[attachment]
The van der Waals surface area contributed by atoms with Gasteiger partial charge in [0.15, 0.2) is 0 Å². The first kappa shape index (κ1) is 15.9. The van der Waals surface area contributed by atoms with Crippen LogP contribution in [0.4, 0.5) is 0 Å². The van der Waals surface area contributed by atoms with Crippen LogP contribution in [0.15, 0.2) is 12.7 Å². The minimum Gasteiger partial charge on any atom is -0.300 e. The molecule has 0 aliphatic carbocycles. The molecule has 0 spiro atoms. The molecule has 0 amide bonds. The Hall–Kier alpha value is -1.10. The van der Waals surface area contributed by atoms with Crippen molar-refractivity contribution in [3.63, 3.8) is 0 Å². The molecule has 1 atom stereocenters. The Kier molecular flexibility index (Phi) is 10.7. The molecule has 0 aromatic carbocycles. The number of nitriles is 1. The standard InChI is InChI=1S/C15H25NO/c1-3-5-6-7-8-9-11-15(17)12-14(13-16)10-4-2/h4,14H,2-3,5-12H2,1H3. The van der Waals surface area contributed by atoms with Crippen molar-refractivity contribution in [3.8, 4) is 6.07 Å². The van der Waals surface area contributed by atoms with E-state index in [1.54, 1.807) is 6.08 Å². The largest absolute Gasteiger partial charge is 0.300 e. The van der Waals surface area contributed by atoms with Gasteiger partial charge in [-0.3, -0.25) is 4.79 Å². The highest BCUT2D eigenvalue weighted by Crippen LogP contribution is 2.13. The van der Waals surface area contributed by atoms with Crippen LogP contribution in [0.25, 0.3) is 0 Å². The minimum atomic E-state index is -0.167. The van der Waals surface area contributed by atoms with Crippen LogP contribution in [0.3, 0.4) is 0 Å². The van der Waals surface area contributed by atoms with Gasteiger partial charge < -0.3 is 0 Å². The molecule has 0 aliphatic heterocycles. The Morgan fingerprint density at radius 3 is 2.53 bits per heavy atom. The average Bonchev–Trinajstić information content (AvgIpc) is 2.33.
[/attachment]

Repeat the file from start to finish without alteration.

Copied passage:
The van der Waals surface area contributed by atoms with Gasteiger partial charge in [0.15, 0.2) is 0 Å². The first kappa shape index (κ1) is 15.9. The van der Waals surface area contributed by atoms with Crippen LogP contribution in [0.4, 0.5) is 0 Å². The van der Waals surface area contributed by atoms with Crippen LogP contribution in [0.15, 0.2) is 12.7 Å². The minimum Gasteiger partial charge on any atom is -0.300 e. The molecule has 0 aliphatic carbocycles. The molecule has 0 spiro atoms. The molecule has 0 amide bonds. The Hall–Kier alpha value is -1.10. The van der Waals surface area contributed by atoms with Crippen molar-refractivity contribution in [3.63, 3.8) is 0 Å². The molecule has 1 atom stereocenters. The Kier molecular flexibility index (Phi) is 10.7. The molecule has 0 aromatic carbocycles. The number of nitriles is 1. The standard InChI is InChI=1S/C15H25NO/c1-3-5-6-7-8-9-11-15(17)12-14(13-16)10-4-2/h4,14H,2-3,5-12H2,1H3. The van der Waals surface area contributed by atoms with Crippen molar-refractivity contribution in [3.8, 4) is 6.07 Å². The van der Waals surface area contributed by atoms with E-state index in [1.54, 1.807) is 6.08 Å². The largest absolute Gasteiger partial charge is 0.300 e. The van der Waals surface area contributed by atoms with Gasteiger partial charge in [-0.3, -0.25) is 4.79 Å². The highest BCUT2D eigenvalue weighted by Crippen LogP contribution is 2.13. The van der Waals surface area contributed by atoms with Crippen LogP contribution in [0.25, 0.3) is 0 Å². The minimum atomic E-state index is -0.167. The van der Waals surface area contributed by atoms with Crippen LogP contribution in [0.3, 0.4) is 0 Å². The van der Waals surface area contributed by atoms with Gasteiger partial charge < -0.3 is 0 Å². The molecule has 0 aliphatic heterocycles. The Morgan fingerprint density at radius 3 is 2.53 bits per heavy atom. The average Bonchev–Trinajstić information content (AvgIpc) is 2.33.